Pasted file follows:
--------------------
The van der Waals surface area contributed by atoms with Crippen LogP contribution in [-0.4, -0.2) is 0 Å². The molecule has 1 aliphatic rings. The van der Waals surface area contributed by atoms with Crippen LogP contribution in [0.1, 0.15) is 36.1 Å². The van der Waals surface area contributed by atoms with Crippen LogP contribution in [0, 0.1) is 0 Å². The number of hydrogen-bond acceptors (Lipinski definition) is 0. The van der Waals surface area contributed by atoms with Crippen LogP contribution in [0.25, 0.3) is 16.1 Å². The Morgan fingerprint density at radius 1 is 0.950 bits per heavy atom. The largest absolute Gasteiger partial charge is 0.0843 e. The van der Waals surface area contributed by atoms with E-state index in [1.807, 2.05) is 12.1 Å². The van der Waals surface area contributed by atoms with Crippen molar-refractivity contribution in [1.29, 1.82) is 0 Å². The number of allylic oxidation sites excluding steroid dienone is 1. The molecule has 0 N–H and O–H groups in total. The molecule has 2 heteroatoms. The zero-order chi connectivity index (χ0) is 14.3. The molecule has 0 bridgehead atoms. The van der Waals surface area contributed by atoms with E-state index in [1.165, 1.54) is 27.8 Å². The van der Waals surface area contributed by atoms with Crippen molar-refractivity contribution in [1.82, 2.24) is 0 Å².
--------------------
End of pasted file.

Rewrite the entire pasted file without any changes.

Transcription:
The van der Waals surface area contributed by atoms with Crippen LogP contribution in [-0.4, -0.2) is 0 Å². The molecule has 1 aliphatic rings. The van der Waals surface area contributed by atoms with Crippen LogP contribution in [0.1, 0.15) is 36.1 Å². The van der Waals surface area contributed by atoms with Crippen LogP contribution in [0, 0.1) is 0 Å². The number of hydrogen-bond acceptors (Lipinski definition) is 0. The van der Waals surface area contributed by atoms with Crippen LogP contribution in [0.25, 0.3) is 16.1 Å². The Morgan fingerprint density at radius 1 is 0.950 bits per heavy atom. The largest absolute Gasteiger partial charge is 0.0843 e. The van der Waals surface area contributed by atoms with E-state index in [1.807, 2.05) is 12.1 Å². The van der Waals surface area contributed by atoms with Crippen molar-refractivity contribution in [1.29, 1.82) is 0 Å². The number of allylic oxidation sites excluding steroid dienone is 1. The molecule has 0 N–H and O–H groups in total. The molecule has 2 heteroatoms. The zero-order chi connectivity index (χ0) is 14.3. The molecule has 0 bridgehead atoms. The van der Waals surface area contributed by atoms with E-state index in [1.165, 1.54) is 27.8 Å². The van der Waals surface area contributed by atoms with Crippen molar-refractivity contribution in [1.82, 2.24) is 0 Å².